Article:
Beretta ARX 100 Review - 4First, the Beretta ARX 100 is missing an adjustable cheek piece. It has a really high line of sight, and it has a severe comb drop that makes it difficult to get a good cheek weld for that line of sight. With the flip-up sights I had to raise my cheek off the rifle slightly; the same even when I mounted a Meopta M-RAD, which is really small. I mounted a Trijicon RX30 on it and it sat so high that instead of resting my cheek on the stock, I found myself resting my bottom jaw on it.

To give some perspective, the line of sight using optics or the flip-up sights is roughly the same height as mounting an optic on the carry handle of an M16A2. That’s really high, and is the reason the flattop receiver was invented. I know the stock was designed the way it was, low and without a cheek piece, so that it could be fired with the stock folded. But this comes at the expense of shooting with the stock not folded, which is how it is usually fired. A good fix would be a removable cheek piece like the SIG 556xi.

Second, the trigger is very heavy; mine averaged 10.4 pounds. It’s heavy enough that about 25 rounds into a magazine dump, my finger started to fatigue and my rate of fire slowed. I have never had that happen before. Yet it’s consistent and pretty smooth, so I was still able to get decent accuracy. A lighter trigger would better realize the accuracy potential of the rifle.

Next, deployment of the flip-up sights is awkward, and closing them is worse. To open the front sight you have to reach over the top of the rifle with your off-hand, and press the release button (it moves right to left). Repeat for the rear sight. It’s not quick, but clumsy. Closure is even worse: Press the front sight closed, then while holding it closed, press the button on the left side to move it to the right.

Beretta ARX 100 Review - 5Aside from deployment and closing, the sights do their job. The front sight post is first zeroed for elevation. The rear sight is a disk that is marked one through six; one being 100 meters, six being 600. Simply spin for the distance of the target. I’m good with this so far.

But windage adjustments are done on the front sight, and require a tool, either the included tool or a screwdriver, coin, etc. If ever the windage needs to be changed while shooting, the shooter will have to pause, reach into their pocket, and hope they have a tool. If one is planning on mounting an optic, these sights will provide a serviceable backup, and they do co-witness.

The final thing is the bolt handle. It’s thin, and if the user is wearing gloves, it’s fine, but if barehanded, it’s unnecessarily uncomfortable. It’s like carrying a heavy bucket with a broken handle; after awhile the wire handle digs into your hand. It needs to be thin so that it can be rotated to the other side, but more surface area can be added for grasping, and it would still be able to rotate.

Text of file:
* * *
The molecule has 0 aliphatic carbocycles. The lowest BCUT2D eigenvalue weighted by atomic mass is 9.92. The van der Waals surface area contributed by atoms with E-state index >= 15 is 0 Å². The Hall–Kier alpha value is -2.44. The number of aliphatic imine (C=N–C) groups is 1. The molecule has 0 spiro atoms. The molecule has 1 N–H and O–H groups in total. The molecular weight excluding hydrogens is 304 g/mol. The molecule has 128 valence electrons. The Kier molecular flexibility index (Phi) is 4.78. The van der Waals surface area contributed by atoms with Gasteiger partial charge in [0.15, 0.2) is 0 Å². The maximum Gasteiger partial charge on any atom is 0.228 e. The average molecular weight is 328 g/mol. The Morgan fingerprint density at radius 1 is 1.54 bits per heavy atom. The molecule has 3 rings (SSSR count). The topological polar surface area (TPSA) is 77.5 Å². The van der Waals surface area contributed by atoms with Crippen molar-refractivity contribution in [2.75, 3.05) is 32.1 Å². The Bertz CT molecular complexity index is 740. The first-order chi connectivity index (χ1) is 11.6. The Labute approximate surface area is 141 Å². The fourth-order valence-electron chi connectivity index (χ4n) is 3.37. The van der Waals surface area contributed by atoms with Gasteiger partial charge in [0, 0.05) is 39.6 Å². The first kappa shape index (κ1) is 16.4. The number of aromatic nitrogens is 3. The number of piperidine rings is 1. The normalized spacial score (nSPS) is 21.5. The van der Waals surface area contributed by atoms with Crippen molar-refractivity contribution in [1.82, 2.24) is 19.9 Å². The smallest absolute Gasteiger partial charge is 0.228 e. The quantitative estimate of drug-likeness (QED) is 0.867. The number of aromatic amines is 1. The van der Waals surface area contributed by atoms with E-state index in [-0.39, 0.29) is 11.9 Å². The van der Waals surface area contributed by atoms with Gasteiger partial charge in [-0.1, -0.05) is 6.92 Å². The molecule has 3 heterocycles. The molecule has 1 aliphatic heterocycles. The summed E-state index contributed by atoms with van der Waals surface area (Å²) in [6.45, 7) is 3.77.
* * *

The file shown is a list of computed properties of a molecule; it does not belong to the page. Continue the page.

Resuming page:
Disassembly is tool-free with no pins, another plus, and since about 90 percent of what I disassemble are ARs, it’s kind of fun to take apart something else. First, take the magazine out and make clear. Fold the stock to the right, thus exposing the retaining plate located at the back of the receiver. Grab the grip with your left hand, and use your thumb to press up on the safety so that it goes past Safe. At the same time, with your right hand, press in on the retaining plate. With your left hand, pull down on the grip and the lower receiver will pull out. It can be a little tricky to coordinate this all at once, and I found it best to do it with the muzzle resting on the floor.

Now, pull the bolt handle back so it aligns with the notch; pull the bolt handle out until it snaps, then rotate it so that it is pointing forward. Pull the bolt carrier out from the receiver.

Beretta ARX 100 Review - 6The barrel is simple to remove, which is a great feature, and it can be done without the rest of the rifle fully disassembled. The bolt needs to be out of the way, but it can’t just be locked to the rear; when the barrel comes out of its seat, the bolt will slam forward, potentially damaging the receiver. Instead, the manual says that you must disassemble it to the point in which the lower receiver is removed, then the bolt can be rotated forward, which prevents the bolt from slamming forward. Once the bolt arm is pointing forward, you can remove the barrel; simply pull down on both sides of the take down lever, like a Glock, and pull the barrel out. If your intent is to fully disassemble the rifle for cleaning, this method works fine.

To conduct a rapid barrel swap and get back to shooting, I found a better way that involves no other disassembly at all. Insert an empty magazine, which prevents the bolt from slamming forward. Then lock the bolt to the rear and take the barrel out. Now you can remove the magazine; once you do, ease the bolt forward. To re-insert the barrel, lock the bolt to the rear (you don’t need to insert an empty mag) and insert the barrel, piston up. Once it’s almost seated you’ll feel resistance; press it in, and the takedown lever will snap. Give it a good tug to make sure it’s seated.

Beretta ARX 100 review - 7It’s simple and with a minimal amount of practice a barrel could be swapped out in less than 10 seconds. This makes it a cinch to clean the rifle, but more importantly it allows barrels to quickly be changed during live shoots.